Sometimes Things Happen for a Reason

Sometimes Things Happen for a Reason

For the past few years I have taken a ‘Sue Time Out’ and driven by myself to San Carlos, Sonora, Mexico.  Here is this summer’s experience:

I got to the condo guard house at 3:30 p.m., which was a half-hour too early and the gate guard wouldn’t let me in…no problem.  I decided to wait outside and see if I could get my phone to work, which is always a problem here.  I went to get my phone out of my purse and …no purse!!!  I knew I had it because I had used it – crossing border, showing passport for visa and paying pesos for all the tolls.  So I knew it had to be in the car somewhere.  Calmly I looked and looked . . . no purse.  I then remembered stopping at the bathroom just after paying the toll at Hermosillo.  And then I remembered hanging it on a hook in the stall.  And then I didn’t recall getting it off.  And THEN I panicked.  My American money was in there along with some pesos, my driver’s license and passport, visa and two credit cards and my phone.

I knew the only hope I had was going back to Hermosillo (1.5 hrs away) and see if I could somehow track it down, without speaking a lick of Spanish.  About 15 mins out of San Carlos there was a cop pulled over to the side of the road and I pulled over.

Thankfully, between him speaking a little bit of English and me doing sign language, he understood the crux of my problem.  His best lawful words of wisdom were: “sometimes things happen for a reason.”  He had a forlorn look on his face, I was getting freaked…more freaked!   He then tried to reassure me that I wouldn’t need my license or visa or password because: “this is Mexico.”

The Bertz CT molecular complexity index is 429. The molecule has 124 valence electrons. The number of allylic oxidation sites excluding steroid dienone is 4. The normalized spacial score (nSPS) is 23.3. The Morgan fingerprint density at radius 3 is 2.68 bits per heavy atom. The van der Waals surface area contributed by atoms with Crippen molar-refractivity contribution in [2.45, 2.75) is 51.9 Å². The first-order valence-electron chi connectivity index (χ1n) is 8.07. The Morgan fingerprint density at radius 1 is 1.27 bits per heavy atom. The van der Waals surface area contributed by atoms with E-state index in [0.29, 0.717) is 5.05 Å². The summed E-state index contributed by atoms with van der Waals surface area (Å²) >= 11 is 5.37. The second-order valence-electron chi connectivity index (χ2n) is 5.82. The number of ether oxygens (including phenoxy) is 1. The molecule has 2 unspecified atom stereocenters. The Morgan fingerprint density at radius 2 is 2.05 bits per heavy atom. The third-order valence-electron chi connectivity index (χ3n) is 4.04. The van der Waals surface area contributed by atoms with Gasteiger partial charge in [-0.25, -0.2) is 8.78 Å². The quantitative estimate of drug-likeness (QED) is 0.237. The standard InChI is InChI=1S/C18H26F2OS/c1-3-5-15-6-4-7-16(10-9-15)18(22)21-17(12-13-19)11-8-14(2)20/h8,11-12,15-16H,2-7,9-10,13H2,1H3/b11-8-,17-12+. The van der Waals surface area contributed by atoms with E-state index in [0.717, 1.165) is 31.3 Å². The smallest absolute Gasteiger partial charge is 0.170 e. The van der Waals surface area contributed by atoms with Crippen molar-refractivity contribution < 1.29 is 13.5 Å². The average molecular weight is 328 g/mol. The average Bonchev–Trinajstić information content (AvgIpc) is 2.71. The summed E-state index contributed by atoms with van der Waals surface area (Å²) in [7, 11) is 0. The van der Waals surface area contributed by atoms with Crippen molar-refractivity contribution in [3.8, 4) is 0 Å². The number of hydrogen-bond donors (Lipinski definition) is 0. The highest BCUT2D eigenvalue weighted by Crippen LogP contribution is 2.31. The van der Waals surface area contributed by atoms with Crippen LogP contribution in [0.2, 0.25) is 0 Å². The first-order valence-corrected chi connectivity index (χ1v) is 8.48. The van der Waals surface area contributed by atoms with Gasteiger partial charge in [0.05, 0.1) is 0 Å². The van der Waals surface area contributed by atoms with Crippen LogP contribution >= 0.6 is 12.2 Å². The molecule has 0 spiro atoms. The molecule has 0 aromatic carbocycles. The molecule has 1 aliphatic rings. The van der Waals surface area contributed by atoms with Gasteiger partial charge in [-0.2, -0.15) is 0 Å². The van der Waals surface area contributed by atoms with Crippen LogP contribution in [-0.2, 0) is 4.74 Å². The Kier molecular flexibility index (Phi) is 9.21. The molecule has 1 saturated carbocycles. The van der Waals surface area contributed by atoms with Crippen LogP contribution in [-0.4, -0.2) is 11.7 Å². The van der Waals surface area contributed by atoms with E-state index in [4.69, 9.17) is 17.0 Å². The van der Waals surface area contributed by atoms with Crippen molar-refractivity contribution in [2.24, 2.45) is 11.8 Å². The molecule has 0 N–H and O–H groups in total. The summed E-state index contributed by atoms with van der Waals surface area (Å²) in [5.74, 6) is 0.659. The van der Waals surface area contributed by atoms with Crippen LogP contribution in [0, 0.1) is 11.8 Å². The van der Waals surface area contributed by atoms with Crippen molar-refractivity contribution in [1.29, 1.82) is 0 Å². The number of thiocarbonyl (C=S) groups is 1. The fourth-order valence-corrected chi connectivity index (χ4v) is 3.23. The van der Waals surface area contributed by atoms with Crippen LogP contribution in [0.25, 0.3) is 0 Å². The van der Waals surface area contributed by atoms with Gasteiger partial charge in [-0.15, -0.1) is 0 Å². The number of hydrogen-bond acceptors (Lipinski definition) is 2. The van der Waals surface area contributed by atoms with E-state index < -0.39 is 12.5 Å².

I wasn’t getting anywhere with him and I pointed my finger to Hermosillo and said, “I’m going, thank you.”  He then asked my name, preferring to call me Susanna.  He put his hand up, like telling me to wait.  He pointed to my yellow work legal pad beside me, opened it up and wanted to tear a blank piece out of it; I nodded that it was okay.  He then began writing in Spanish and then he got a hand stamp out of his pocket and stamped it.

“Give this to anyone you talk to,” he said, handing it to me.  I looked and the only words I could read were my name and his name that was on the stamp.  In very broken English, I finally understand what he’s trying to tell me ….he has explained my problem in case I get pulled over, or whatever, on my way back to Hermosillo; it has his cell number on it as well.

I then realized that I didn’t think I had enough gas to get back to Hermosillo so I showed him my gas gauge and he shook his head.  He said he had $40 and that I could have it, pointing up the road, “petrol 10 minutes ahead”.  I then remembered I had some pesos in the compartment by my arm rest that I used for tolls so that I wouldn’t have to keep getting into my purse out.

All my ‘worldly money’ at the time was in pesos . . . in a baggie.  I gave it to him and he said I had enough to get to Hermosillo but not Nogales (I presume he’s thinking if I want to get back into the U.S.).  He said to get it filled with the two 200 pesos I had and to also buy a phone for $35 and get to Hermosillo as fast as I could.  I gave him a big hug, took his stamped note and drove off.  As I put my car into drive, he steps in front of it and yells, “if you have ANY PROBLEM, call me!”  I love my cop J

I stopped and got gas but no phone, I wanted to keep every piddly peso I had, and beat it to hell up to Hermosillo, all the while thinking what I would do if my purse was no where to be found.

Of what security and comfort I had, it was in the note the cop wrote because I was haunted by the idea of being stopped on the way to Hermosillo and not having a license, passport…NOTHING.  At least I had this note telling the world that I didn’t have any ID because I lost my purse and I was going back to try and find it.